When, as a first-year law student, I learned about liquidated damages clauses in my contracts class, I thought they sounded like a magical tool that would prevent anyone from ever getting stiffed in a deal. And to a certain degree, liquidated damages clauses do provide a measure of security. They certainly can be a useful tool to reduce uncertainty in contractual agreements. However, my contracts course proceeded to traipse through the history of cases where courts did not enforce liquidated damages clauses. Thus, if one is to harness the magic of a liquidated damages clause, it is imperative to know a little bit about them in order to make sure that your clause will actually save rather than create litigation.
So, what is a Liquidated Damages Clause?
A liquidated damages clause is the inclusion of a clause that expressly says what the damages to be paid will be in the event either party breaches the contract. The idea is that by expressly specifying a predetermined amount of money that will be paid as damages, both parties, at the time of signing the contract, agree to pay these damages and the parties are then better protected in the event of a contractual fall out.
A liquidated damages clause will typically look something like this:
“If Seller breaches its obligation to deliver goods in accordance with the schedule provided for in this contract, Buyer will be entitled to recover $x.x per day for each day of delay as liquidated damages.”
See how a liquidated damages clause might seem so dreamy? It seems that a liquidated damages clause would provide total peace of mind—should the contract go awry, there is a very explicit consequence laid out within the contract that both parties agreed to! Well, perhaps you will not be surprised when I say it is not quite that simple. As a matter of fact, a liquidated damages clause can actually facilitate the litigation is seeks to eradicate.
Liquidated Damages Clause Challenges
There are two important things to remember when drafting a liquidated damages clause:
- The damages should be difficult to calculate.
By this, I mean that the nature of the agreement should be such that calculating the damages in the event of the breach will be an arduous task. A court is more likely to enforce a liquidated damages clause when the damages stemming from the breach are difficult to calculate. However, it is worth mentioning that liquidated damages clauses are rarely invalidated simply because damages are easily calculated.
- The liquidated damages should be reasonable (cannot amount to a penalty).
This means that the agreement must be a reasonable and genuine prediction of the damages that would be caused by breach of the contract. Reasonableness will be measured in light of the time at which the contract was drafted. So, let’s say you are a coffee trader, contracting for the shipment of coffee. If at the time of contracting the coffee was worth $2.50/lb, your liquidated damages clause would calculate damages at that rate. If the coffee market subsequently sharply drops, and your liquidated damages clause now looks unreasonable, fear not because it was reasonable at the time that you made it.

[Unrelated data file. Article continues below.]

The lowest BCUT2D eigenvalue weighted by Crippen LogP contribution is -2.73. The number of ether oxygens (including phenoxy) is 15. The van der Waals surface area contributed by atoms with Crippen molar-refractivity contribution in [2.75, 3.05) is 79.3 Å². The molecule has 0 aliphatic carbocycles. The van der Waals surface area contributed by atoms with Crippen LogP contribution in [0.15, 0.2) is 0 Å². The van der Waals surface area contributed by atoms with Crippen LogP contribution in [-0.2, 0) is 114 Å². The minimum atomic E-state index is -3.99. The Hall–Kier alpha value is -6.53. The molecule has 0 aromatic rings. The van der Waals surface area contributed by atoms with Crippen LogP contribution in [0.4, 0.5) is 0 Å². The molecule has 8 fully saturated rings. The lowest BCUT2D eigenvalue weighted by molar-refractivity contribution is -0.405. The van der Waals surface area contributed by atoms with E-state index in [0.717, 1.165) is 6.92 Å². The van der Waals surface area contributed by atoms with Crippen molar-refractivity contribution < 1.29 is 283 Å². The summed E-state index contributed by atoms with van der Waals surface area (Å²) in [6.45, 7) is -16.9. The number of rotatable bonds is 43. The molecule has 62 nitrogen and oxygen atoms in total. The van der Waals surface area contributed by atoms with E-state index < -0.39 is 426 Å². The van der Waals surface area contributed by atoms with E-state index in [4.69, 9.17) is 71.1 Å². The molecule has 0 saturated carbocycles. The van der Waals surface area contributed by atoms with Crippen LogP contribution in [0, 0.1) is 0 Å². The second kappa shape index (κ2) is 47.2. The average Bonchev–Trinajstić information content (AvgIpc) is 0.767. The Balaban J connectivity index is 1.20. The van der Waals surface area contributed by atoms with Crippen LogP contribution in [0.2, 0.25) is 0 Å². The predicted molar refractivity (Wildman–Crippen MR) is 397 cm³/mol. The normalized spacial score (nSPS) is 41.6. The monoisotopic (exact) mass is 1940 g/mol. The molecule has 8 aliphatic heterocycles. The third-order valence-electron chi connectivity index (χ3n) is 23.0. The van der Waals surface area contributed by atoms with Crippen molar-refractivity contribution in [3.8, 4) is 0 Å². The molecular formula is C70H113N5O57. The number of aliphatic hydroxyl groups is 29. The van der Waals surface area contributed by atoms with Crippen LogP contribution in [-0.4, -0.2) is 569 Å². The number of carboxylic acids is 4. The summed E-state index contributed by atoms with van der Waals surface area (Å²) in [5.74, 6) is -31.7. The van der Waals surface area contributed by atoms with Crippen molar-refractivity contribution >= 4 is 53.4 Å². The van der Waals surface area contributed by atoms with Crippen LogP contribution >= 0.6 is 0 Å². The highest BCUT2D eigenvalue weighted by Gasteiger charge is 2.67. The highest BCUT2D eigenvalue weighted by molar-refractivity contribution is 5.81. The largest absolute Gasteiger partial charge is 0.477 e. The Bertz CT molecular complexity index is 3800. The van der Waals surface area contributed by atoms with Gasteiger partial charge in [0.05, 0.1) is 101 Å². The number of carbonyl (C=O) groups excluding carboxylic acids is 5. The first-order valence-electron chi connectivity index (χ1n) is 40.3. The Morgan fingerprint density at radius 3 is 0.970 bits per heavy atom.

Reasonability of the liquidated damages is an incredibly important aspect of your liquidated damages clause. Throughout all of contract law, there is a general distaste for penalties. Courts are hesitant to impose a penalty even on the most egregious breaching party, and, similarly, they will be hesitant to enforce liquidated damages so extravagant their effect is similar to that of a penalty. The short of it is that courts do not like penalties. So, it behooves you to ensure that your liquidated damages clause is not so unreasonable that a judge will interpret it as a penalty. Because if they do, they will invalidate the clause and impose their own idea of fair damages.
Another aspect of reasonableness that a court will take into consideration is the relative bargaining power of the parties. For example, a general consumer contract is likely to be subjected to higher scrutiny because of the disparity of bargaining power of the parties involved. However, an agreement negotiated by both parties’ attorneys is much less likely to be thrown out because of disparity of bargaining power.
Liquidated damages clauses offer many benefits. They allow the parties to better weigh the cost of performance against the cost of breach. They help avoid the process of having to prove actual damages—which is almost always cumbersome. They allow the parties themselves to determine what amount they think is fair. Finally, if drafted properly, they help to avoid costly litigation.
In order to draft an effective liquidated damages clause, you should always make sure your agreed upon damages have a reasonable relationship to the actually anticipated damages. It may also be helpful to incorporate the rationale behind the clause. You might include something that expressly indicates that the parties agree to quantify damages in the contract because of the inherently difficult nature of calculating losses. Furthermore, you might include that parties agree that the liquidated damages are not a penalty. While this will not ensure that a court will enforce the clause, it will have the effect of chipping away an opposing party’s arguments that the clause is unreasonable and amounts to a penalty.
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